Anahita, known as ‘Queen of the Heavens’ was often portrayed as a virgin wearing a golden cloak and a diamond tiara, styled as ‘the Immaculate One’.
Acclaimed as a Mother of God; the fruit from her loins was considered to be a child of divinity–a concept that Christians are said to have plagiarised and put into their own mariology.
Both the egg and the bunny (originally a hare), were important symbols of spring, new life and the on-going cycle of re-birth and re-generation.
The egg was seen by Christians as a symbol of resurrection; while being dormant, it contains new life within its shell.
The hard shell, symbolic of the sealed tomb, the breaking of which symbolises Christ’s resurrection.
In Bede’s 8th Century work De temporumratione – The Reckoning of Time, written in Latin, he includes an introduction to the ancient traditional and medieval view of the cosmos, including an explanation of how the spherical earth influenced the changing length of daylight, how the seasonal motion of the sun and moon influenced the changing appearance of the new moon at evening twilight, and a quantitative relation between the changes of the tides at a given place and the daily motion of the moon.
He also describes a variety of ancient calendars, including the Anglo-Saxon calendar and the Julian calendar that continued their hold over the faithful.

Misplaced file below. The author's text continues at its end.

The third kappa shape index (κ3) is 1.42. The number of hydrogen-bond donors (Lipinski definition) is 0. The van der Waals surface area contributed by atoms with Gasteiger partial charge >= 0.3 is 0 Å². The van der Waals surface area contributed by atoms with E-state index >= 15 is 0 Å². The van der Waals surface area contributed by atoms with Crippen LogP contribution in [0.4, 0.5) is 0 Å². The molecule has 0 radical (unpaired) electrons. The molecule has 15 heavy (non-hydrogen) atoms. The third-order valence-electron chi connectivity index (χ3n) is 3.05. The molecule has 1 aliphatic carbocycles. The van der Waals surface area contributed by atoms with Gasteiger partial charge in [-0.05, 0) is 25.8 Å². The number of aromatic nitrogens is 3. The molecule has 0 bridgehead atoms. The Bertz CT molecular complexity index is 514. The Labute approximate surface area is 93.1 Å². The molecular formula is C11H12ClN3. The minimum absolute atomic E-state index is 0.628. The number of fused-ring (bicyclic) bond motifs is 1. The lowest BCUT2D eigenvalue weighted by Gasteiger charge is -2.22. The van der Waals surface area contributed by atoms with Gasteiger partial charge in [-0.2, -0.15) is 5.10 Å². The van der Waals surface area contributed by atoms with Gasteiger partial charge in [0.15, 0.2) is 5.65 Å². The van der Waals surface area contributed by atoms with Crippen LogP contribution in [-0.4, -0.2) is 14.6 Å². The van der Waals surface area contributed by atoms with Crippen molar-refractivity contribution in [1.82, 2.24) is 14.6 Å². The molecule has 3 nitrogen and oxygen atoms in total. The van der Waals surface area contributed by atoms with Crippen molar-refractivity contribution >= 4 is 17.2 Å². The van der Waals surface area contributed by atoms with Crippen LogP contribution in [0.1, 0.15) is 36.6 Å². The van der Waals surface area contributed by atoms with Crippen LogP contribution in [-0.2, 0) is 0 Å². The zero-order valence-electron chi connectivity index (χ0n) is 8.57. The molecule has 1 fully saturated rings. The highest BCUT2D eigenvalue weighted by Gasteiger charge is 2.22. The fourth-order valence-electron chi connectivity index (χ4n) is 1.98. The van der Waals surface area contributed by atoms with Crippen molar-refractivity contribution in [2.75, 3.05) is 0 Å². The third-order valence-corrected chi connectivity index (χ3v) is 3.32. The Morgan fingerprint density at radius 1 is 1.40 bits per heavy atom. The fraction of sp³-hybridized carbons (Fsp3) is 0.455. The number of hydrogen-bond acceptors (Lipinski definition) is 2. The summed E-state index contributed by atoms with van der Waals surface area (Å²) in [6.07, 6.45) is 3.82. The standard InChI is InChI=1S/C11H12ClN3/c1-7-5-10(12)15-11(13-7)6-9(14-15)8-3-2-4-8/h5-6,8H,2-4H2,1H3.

The focus of De temporumratione was the calculation of the date of Easter, considered critical to the faithful who attended services celebrating the resurrection of Jesus’ corporal body from the tomb of Nicodemus.
In De temporumratione, Bede makes several calculations and gives instructions for calculating the date of the Easter full moon that was especially sacred to Venus who remained significant throughout European development, for calculating the motion of the sun and moon through the zodiac (pagan gods and apostles), and many other calculations related to the calendar.
Bede based his reasoning for the dates on the Hebrew Bible, complete with errors not yet corrected and states that during Ēosturmōnaþ (equivalent to the month of April), feasts were held in Eostre’s honour among the pagan Anglo-Saxons. Writing in 889 CE, when the word first appeared, he stated: “Eosturmonath as a name which is now translated ‘Paschal month’, and which was once called after a Germanic goddess named Eostre, in whose honour feasts were celebrated during that month.
Paschal season is now designate by her name, calling the joys of the new rite by the time-honoured name of the old observance.”
Many believe that Ostara/Eostre was Freyja/Freya,the Norse goddess of abundance, desire, love, fertility and springlinked with rabbits, hares and bunnies.